Impressionist Fred Travalena dies

Known as 'The Man of a Thousand Voices'

Impressionist Fred Travalena, a headliner in Las Vegas showrooms and a regular on late-night talk shows with his takes on presidents, crooners and screen stars, died Sunday at his home in Encino. He was 66.

Publicist Roger Neal said Monday that Travalena died after a recurrence of the non-Hodgkin's lymphoma that first surfaced in 2002.

Travalena was known for the sheer volume of celebrities he imitated, leading to the nicknames "The Man of a Thousand Voices" and "Mr. Everybody." His act included presidents from Kennedy to Obama, musicians from Frank Sinatra to Bruce Springsteen and actors from Marlon Brando to Tom Cruise.

Sinatra once said that "If you like me, go see Fred Travalena; He does me great."

The Bronx native started his career in Las Vegas in 1971 and a year later appeared on the ABC show "The Kopykats," which established him as a top impressionist. He went on to appear on many TV game shows and then hosted his own show, "Anything for Money," in 1984-85.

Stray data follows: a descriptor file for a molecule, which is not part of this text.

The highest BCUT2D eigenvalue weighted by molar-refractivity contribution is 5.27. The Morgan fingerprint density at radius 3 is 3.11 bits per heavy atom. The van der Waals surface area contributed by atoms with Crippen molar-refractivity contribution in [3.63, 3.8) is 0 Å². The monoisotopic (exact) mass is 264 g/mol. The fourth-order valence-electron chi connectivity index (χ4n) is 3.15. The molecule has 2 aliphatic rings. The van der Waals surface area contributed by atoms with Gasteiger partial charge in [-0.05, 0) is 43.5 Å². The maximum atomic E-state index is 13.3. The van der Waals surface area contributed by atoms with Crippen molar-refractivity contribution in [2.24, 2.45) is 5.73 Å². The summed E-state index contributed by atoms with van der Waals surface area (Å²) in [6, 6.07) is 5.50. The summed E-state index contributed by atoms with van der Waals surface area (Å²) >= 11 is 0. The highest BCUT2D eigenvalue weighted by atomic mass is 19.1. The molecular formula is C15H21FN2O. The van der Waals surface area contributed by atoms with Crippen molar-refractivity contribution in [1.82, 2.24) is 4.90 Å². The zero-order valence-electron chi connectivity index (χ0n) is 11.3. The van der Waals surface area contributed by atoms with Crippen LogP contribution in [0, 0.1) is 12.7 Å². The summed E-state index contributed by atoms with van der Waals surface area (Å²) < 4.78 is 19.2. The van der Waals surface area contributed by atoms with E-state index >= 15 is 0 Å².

Travalena also guest starred on such TV shows as "Murphy Brown," "Fantasy Island" and "The Love Boat" and lent his voice talents to animated series like "The Smurfs" and "Animaniacs." For "Casino's" run on broadcast television, producers turned to Travalena to dub in less-profane versions of Robert De Niro's lines.

Travalena also had small roles in films including "The Buddy Holly Story" (1978) "Buy & Cell" (1987) and this year's "An American Carol."

He received a star on the Hollywood Walk of Fame in 2005.

Among Travalena's survivors are his wife of 39 years, Lois, and his two sons, Fred IV and Cory. Private services will be held this week, with a memorial service for friends and fans to be scheduled.

The Associated Press contributed to this report.